The Added Value of Neuroscience Methods in Organizational Research

David Waldman, Danni Wang, Virgil Fenters

Research output: Contribution to journalArticle

14 Citations (Scopus)

Abstract

Historically, the lack of availability and prohibitive expense of brain imaging technology have limited the application of neuroscience research in organizational settings. However, recent advances in technology have made it possible to use brain imaging in organizational settings at relatively little expense and in a practical manner to further research efforts. In this article, we weigh the advantages and disadvantages of neuroscience applications to organizational research. Further, we present three key methodological issues that need to be considered with regard to such applications: (a) level of assessment, (b) intrinsic versus reflexive brain activity, and (c) the targeting of brain region(s) or networks. We also pose specific examples of how neuroscience may be applied to various topical areas in organizational behavior research at both individual and team levels.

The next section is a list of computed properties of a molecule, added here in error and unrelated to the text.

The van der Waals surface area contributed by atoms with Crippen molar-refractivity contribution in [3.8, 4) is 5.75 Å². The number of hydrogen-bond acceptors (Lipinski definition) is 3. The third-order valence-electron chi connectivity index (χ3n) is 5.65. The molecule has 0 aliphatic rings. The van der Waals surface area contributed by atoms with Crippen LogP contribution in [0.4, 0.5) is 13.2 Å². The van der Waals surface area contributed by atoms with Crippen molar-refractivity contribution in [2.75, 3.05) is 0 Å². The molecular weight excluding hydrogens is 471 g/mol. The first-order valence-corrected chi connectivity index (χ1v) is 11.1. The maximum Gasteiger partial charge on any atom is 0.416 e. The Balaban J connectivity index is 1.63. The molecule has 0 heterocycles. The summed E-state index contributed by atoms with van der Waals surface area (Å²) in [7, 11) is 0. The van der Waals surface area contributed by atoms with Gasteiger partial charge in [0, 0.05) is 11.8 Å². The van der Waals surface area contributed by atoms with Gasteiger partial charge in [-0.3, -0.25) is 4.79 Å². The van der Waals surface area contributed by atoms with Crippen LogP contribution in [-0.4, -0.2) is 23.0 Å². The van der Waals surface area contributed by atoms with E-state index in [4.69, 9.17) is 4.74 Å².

Original languageEnglish (US)
Pages (from-to)223-249
Number of pages27
JournalOrganizational Research Methods
Volume22
Issue number1
DOIs
StatePublished - Jan 1 2019

Fingerprint

Brain
Imaging techniques
Availability
Organizational research
Neuroscience
Added value
Expenses
Brain imaging
Organizational behaviour
Targeting
Intrinsic
Disadvantage

Keywords

  • individual characteristics
  • neuroscience
  • teams

ASJC Scopus subject areas

  • Decision Sciences(all)
  • Strategy and Management
  • Management of Technology and Innovation

Cite this

The Added Value of Neuroscience Methods in Organizational Research. / Waldman, David; Wang, Danni; Fenters, Virgil.

In: Organizational Research Methods, Vol. 22, No. 1, 01.01.2019, p. 223-249.

Research output: Contribution to journalArticle

Waldman, David ; Wang, Danni ; Fenters, Virgil. / The Added Value of Neuroscience Methods in Organizational Research. In: Organizational Research Methods. 2019 ; Vol. 22, No. 1. pp. 223-249.
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